Against the Current, No. 48, January/February 1994
Those Giant Sucking Sounds
— The Editors
Voucher Mania: Will It Spread?
— Joel Jordan
The Unmaking of Mayor Dinkins
— Andy Pollack
The Illusion of Middle East Peace
— Nabeel Abraham
An Information Center for the Russian Workers' Movement
— Alex Chis and Susan Weissman
- Defend Human Rights in Russia!
On Mythology and Genocide
— Branka Magas
Behind the Turmoil in Italy
— Jack Ceder
The Rebel Girl: Having A Bobbitt Sort of Day?
— Catherine Sameh
Random Shots: The Spirits of the Season
— R.F. Kampfer
- Chronic Fatigue Demonstration
Working-Class Vanguards in U.S. History
— Paul Le Blanc
Puerto Rico's Plebiscite
— Rafael Bernabe
Section 936: A Corporate License to Steal
— Working Group on Section 936
Confronting Anti-Choice Forces in Puerto Rico
— Ruth Arroyp, Rafael Bernabe and Nancy Herzig
— Ruben Auger
Latinos: One Group or Many?
— Samuel Farber
Latina Writers Defying Borders
— Norine Gutekanst
Socialism as Self-Emancipation
— Justin Schwartz
- Remembering E.P. Thompson
E.P. Thompson: 1924-1973
— Michael Löwy
E.P. Thompson as Historian, Teacher and Political Activist
— Barbara Winslow
AS WE GO to press, the early results of the Russian elections show the reactionary, ultra-nationalist party of Vladimir Zhirinovsky getting the highest vote total—approximately 25%, compared to about 15% for Russia’s Choice, the party of First Deputy Prime MinisterYegor Geidar, the architect of Russia’s “shock therapy” march to capitalism, and 11% for the reconstituted Communist Party.
The results, while certainly a dose of “shock therapy” for Yeltsin and his “reformers,” require a fuller analysis, which we will present in the next issue. In another undemocratic maneuver, it appears that Yeltsin won’t let early presidential elections take place. According to Nikolai Ryabov, chair of Yeltsin’s Central Election Commission, “The question of the early election of the president automatically becomes irrelevant,” since the constitution that was passed includes a clause allowing the incumbent to finish his term. News reports just before the election indicated that up to 75% of voters had not read the proposed constitution.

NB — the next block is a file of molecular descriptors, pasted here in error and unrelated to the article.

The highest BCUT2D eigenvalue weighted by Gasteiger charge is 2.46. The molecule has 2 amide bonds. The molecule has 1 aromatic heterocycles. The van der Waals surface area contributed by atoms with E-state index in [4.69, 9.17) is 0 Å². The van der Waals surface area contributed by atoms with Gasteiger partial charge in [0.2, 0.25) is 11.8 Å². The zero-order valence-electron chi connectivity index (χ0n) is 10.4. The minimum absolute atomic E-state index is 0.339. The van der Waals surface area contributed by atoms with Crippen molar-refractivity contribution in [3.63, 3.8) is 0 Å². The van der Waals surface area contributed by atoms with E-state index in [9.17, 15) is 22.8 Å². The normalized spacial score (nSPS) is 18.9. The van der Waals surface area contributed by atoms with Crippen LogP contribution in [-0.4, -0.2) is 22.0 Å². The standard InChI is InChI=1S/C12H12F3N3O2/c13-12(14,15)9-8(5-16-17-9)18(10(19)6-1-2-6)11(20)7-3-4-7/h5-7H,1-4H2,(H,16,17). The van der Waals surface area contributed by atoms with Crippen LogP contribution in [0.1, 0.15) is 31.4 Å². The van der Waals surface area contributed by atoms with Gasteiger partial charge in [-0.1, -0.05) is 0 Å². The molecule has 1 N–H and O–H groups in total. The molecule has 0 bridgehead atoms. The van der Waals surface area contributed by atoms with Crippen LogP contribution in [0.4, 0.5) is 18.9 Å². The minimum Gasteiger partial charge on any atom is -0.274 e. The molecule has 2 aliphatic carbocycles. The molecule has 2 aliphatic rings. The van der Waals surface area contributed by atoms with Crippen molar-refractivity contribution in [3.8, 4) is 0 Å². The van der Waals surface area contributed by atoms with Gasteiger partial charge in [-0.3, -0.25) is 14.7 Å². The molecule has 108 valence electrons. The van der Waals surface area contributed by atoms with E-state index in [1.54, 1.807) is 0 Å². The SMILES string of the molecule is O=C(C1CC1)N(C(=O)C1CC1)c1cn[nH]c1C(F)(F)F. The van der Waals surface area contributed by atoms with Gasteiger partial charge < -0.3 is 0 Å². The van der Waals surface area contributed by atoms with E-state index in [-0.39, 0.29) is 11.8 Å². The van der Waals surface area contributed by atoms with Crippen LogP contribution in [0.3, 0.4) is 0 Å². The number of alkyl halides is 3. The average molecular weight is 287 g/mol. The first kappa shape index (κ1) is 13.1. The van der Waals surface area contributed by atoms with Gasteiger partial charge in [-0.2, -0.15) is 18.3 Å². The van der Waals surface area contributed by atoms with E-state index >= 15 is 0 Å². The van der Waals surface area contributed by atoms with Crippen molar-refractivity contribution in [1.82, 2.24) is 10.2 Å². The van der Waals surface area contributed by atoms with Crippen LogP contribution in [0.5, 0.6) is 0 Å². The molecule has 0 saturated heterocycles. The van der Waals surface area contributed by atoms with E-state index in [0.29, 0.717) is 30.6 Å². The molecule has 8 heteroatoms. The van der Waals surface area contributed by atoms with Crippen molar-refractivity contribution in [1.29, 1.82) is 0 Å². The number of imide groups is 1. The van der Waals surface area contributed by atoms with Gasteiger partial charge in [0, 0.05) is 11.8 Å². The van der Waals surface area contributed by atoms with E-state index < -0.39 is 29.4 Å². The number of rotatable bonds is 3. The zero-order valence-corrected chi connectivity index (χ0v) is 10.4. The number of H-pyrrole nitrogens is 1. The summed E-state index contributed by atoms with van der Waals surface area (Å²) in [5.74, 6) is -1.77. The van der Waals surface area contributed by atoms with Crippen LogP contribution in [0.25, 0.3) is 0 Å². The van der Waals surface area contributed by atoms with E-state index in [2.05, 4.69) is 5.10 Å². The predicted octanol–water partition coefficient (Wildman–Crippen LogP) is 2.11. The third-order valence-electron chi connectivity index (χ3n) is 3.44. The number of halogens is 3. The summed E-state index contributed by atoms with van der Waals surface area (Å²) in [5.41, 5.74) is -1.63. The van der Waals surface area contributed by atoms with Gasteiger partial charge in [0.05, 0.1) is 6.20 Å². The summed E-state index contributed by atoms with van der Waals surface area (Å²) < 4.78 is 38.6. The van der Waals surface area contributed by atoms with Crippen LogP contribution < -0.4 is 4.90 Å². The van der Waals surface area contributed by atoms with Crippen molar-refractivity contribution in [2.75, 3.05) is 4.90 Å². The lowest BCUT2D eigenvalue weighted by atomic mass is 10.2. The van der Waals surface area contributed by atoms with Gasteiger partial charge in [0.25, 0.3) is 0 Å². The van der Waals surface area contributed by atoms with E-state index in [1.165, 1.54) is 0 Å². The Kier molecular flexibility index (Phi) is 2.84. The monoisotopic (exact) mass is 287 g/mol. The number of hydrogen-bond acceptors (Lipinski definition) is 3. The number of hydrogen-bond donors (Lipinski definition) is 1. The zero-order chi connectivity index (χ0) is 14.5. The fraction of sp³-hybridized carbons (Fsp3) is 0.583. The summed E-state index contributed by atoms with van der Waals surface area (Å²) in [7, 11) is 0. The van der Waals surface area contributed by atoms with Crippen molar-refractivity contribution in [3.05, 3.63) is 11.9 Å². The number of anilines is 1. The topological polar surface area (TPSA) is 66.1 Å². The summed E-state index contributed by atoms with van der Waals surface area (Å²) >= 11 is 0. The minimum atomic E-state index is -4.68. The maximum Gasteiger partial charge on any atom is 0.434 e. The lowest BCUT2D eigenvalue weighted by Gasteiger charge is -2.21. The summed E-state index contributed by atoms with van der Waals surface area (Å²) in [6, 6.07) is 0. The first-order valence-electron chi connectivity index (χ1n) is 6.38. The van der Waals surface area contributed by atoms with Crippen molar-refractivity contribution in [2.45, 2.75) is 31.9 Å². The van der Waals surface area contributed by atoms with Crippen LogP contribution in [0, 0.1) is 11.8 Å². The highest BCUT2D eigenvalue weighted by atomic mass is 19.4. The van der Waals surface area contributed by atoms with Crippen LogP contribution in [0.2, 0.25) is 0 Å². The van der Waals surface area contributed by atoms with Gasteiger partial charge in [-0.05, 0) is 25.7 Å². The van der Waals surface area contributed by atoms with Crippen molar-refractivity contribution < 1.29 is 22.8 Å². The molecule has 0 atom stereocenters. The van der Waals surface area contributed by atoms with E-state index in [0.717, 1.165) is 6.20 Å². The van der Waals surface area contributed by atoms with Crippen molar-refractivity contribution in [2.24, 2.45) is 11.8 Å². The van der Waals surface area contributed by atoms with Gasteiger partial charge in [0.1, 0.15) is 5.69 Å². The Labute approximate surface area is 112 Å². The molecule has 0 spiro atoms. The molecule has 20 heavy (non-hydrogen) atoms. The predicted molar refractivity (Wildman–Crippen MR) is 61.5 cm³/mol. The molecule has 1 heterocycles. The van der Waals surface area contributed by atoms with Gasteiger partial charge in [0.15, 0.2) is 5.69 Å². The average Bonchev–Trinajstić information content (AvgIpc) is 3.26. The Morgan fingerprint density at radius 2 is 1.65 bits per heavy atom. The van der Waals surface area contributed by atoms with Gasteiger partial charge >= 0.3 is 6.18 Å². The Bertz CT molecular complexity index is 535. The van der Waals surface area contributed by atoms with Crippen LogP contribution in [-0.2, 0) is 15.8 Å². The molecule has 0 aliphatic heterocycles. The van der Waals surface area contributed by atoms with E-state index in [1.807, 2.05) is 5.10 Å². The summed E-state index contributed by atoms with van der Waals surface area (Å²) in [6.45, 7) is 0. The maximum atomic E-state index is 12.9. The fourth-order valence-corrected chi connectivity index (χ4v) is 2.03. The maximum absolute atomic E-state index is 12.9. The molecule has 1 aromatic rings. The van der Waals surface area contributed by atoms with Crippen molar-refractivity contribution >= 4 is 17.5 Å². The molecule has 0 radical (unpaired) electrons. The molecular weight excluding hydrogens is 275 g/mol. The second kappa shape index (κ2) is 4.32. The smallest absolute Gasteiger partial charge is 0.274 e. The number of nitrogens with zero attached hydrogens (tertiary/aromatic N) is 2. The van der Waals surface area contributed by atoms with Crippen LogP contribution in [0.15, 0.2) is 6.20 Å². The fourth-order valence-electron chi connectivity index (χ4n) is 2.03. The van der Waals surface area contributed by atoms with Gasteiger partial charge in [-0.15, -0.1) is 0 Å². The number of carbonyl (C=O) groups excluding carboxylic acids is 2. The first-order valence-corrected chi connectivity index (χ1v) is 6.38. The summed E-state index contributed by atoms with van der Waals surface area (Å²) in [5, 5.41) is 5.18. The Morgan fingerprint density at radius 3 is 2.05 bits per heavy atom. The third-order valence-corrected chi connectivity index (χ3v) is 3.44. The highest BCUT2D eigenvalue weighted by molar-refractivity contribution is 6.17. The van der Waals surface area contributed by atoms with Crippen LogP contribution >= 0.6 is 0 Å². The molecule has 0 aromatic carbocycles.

SINCE THE SUMMER OF 1989, when the Soviet working class entered center stage with a dramatic round of strikes, we in the West have been privileged to have an extraordinary and reliable source of information on their activities, one that played an even more important role in the events of October, when censorship once again took hold, if only briefly, in the former Soviet Union.
That source is the KAS-KOR Labor Information Center. Occupying a couple of moms, using a few computers, fax and photocopier, the young activists who staff KAS-KOR reach an enormous audience with modest resources and a spectacular vitality. So when we both went to Russia in late October to participate in a variety of conferences, including press conferences on behalf of the newly-formed U.S. Committee for Democratic and Human Rights in Russia [see box], we made it a point to get to know more about KAS-KOR.
In some ways it’s a little surprising that KAS-KOR isn’t more well-known in the West, especially among socialist and left circles Apart from their English language bulletin, some KAS-KOR articles have appeared in a handful of Western left journals. For example, Independent Politics #2 carried an interview with Kirill Buketov, one of their main organizers.